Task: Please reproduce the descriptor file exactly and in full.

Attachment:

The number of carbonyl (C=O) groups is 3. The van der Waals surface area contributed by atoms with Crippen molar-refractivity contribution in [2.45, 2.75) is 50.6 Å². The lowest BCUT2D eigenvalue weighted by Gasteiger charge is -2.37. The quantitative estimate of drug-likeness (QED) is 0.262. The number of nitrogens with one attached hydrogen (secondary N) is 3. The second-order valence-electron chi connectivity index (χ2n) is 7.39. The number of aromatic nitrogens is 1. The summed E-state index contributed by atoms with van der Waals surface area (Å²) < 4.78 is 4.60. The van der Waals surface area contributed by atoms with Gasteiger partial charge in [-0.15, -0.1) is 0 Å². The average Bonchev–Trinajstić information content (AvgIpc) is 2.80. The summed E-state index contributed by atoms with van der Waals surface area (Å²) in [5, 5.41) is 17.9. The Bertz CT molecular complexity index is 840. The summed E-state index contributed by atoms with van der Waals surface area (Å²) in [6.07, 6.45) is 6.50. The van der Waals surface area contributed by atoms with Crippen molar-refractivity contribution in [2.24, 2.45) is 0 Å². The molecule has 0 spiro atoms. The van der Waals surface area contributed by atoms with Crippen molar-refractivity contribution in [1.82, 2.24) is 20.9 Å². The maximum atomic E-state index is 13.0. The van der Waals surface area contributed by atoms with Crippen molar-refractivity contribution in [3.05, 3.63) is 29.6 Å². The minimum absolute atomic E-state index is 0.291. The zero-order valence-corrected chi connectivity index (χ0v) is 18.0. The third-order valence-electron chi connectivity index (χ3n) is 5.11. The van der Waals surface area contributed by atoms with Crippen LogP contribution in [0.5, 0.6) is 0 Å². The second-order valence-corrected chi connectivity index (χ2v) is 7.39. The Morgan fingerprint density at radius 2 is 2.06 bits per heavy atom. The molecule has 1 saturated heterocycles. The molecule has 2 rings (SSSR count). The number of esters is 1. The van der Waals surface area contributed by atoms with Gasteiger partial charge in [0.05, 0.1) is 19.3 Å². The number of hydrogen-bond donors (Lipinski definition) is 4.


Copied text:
The number of carbonyl (C=O) groups is 3. The van der Waals surface area contributed by atoms with Crippen molar-refractivity contribution in [2.45, 2.75) is 50.6 Å². The lowest BCUT2D eigenvalue weighted by Gasteiger charge is -2.37. The quantitative estimate of drug-likeness (QED) is 0.262. The number of nitrogens with one attached hydrogen (secondary N) is 3. The second-order valence-electron chi connectivity index (χ2n) is 7.39. The number of aromatic nitrogens is 1. The summed E-state index contributed by atoms with van der Waals surface area (Å²) < 4.78 is 4.60. The van der Waals surface area contributed by atoms with Gasteiger partial charge in [-0.15, -0.1) is 0 Å². The average Bonchev–Trinajstić information content (AvgIpc) is 2.80. The summed E-state index contributed by atoms with van der Waals surface area (Å²) in [5, 5.41) is 17.9. The Bertz CT molecular complexity index is 840. The summed E-state index contributed by atoms with van der Waals surface area (Å²) in [6.07, 6.45) is 6.50. The van der Waals surface area contributed by atoms with Crippen molar-refractivity contribution in [2.24, 2.45) is 0 Å². The molecule has 0 spiro atoms. The van der Waals surface area contributed by atoms with Crippen molar-refractivity contribution in [1.82, 2.24) is 20.9 Å². The maximum atomic E-state index is 13.0. The van der Waals surface area contributed by atoms with Crippen molar-refractivity contribution in [3.05, 3.63) is 29.6 Å². The minimum absolute atomic E-state index is 0.291. The zero-order valence-corrected chi connectivity index (χ0v) is 18.0. The third-order valence-electron chi connectivity index (χ3n) is 5.11. The van der Waals surface area contributed by atoms with Crippen LogP contribution in [0.5, 0.6) is 0 Å². The second-order valence-corrected chi connectivity index (χ2v) is 7.39. The Morgan fingerprint density at radius 2 is 2.06 bits per heavy atom. The molecule has 1 saturated heterocycles. The molecule has 2 rings (SSSR count). The number of esters is 1. The van der Waals surface area contributed by atoms with Gasteiger partial charge in [0.05, 0.1) is 19.3 Å². The number of hydrogen-bond donors (Lipinski definition) is 4.